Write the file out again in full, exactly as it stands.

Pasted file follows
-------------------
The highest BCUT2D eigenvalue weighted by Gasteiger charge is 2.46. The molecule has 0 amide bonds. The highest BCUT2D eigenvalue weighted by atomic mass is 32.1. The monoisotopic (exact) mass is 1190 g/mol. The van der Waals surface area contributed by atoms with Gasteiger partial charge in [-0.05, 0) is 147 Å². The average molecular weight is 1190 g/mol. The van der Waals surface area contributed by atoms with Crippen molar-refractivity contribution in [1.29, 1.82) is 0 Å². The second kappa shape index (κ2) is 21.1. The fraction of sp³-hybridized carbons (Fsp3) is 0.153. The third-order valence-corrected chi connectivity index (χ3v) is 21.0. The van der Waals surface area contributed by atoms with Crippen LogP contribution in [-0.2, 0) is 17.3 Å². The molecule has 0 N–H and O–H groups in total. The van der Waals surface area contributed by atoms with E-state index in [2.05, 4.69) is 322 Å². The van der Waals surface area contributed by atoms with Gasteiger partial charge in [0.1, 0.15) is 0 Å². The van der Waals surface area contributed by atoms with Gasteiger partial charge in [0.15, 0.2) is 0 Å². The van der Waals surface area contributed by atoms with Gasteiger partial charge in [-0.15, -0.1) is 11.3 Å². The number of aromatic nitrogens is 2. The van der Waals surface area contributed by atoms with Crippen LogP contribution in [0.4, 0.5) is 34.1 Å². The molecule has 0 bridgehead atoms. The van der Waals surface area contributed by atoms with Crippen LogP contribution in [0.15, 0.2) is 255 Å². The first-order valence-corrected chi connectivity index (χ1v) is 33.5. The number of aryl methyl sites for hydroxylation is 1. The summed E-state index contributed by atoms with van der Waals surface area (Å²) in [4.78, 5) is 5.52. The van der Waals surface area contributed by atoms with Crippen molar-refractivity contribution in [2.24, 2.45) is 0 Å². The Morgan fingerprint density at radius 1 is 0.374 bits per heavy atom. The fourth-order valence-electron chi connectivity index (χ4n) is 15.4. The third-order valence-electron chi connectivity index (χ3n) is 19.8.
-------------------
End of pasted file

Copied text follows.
The highest BCUT2D eigenvalue weighted by Gasteiger charge is 2.46. The molecule has 0 amide bonds. The highest BCUT2D eigenvalue weighted by atomic mass is 32.1. The monoisotopic (exact) mass is 1190 g/mol. The van der Waals surface area contributed by atoms with Gasteiger partial charge in [-0.05, 0) is 147 Å². The average molecular weight is 1190 g/mol. The van der Waals surface area contributed by atoms with Crippen molar-refractivity contribution in [1.29, 1.82) is 0 Å². The second kappa shape index (κ2) is 21.1. The fraction of sp³-hybridized carbons (Fsp3) is 0.153. The third-order valence-corrected chi connectivity index (χ3v) is 21.0. The van der Waals surface area contributed by atoms with Crippen LogP contribution in [-0.2, 0) is 17.3 Å². The molecule has 0 N–H and O–H groups in total. The van der Waals surface area contributed by atoms with E-state index in [2.05, 4.69) is 322 Å². The van der Waals surface area contributed by atoms with Gasteiger partial charge in [0.1, 0.15) is 0 Å². The van der Waals surface area contributed by atoms with Gasteiger partial charge in [0.15, 0.2) is 0 Å². The van der Waals surface area contributed by atoms with Gasteiger partial charge in [-0.15, -0.1) is 11.3 Å². The number of aromatic nitrogens is 2. The van der Waals surface area contributed by atoms with Crippen LogP contribution in [0.4, 0.5) is 34.1 Å². The molecule has 0 bridgehead atoms. The van der Waals surface area contributed by atoms with Crippen LogP contribution in [0.15, 0.2) is 255 Å². The first-order valence-corrected chi connectivity index (χ1v) is 33.5. The number of aryl methyl sites for hydroxylation is 1. The summed E-state index contributed by atoms with van der Waals surface area (Å²) in [4.78, 5) is 5.52. The van der Waals surface area contributed by atoms with Crippen molar-refractivity contribution in [2.24, 2.45) is 0 Å². The Morgan fingerprint density at radius 1 is 0.374 bits per heavy atom. The fourth-order valence-electron chi connectivity index (χ4n) is 15.4. The third-order valence-electron chi connectivity index (χ3n) is 19.8.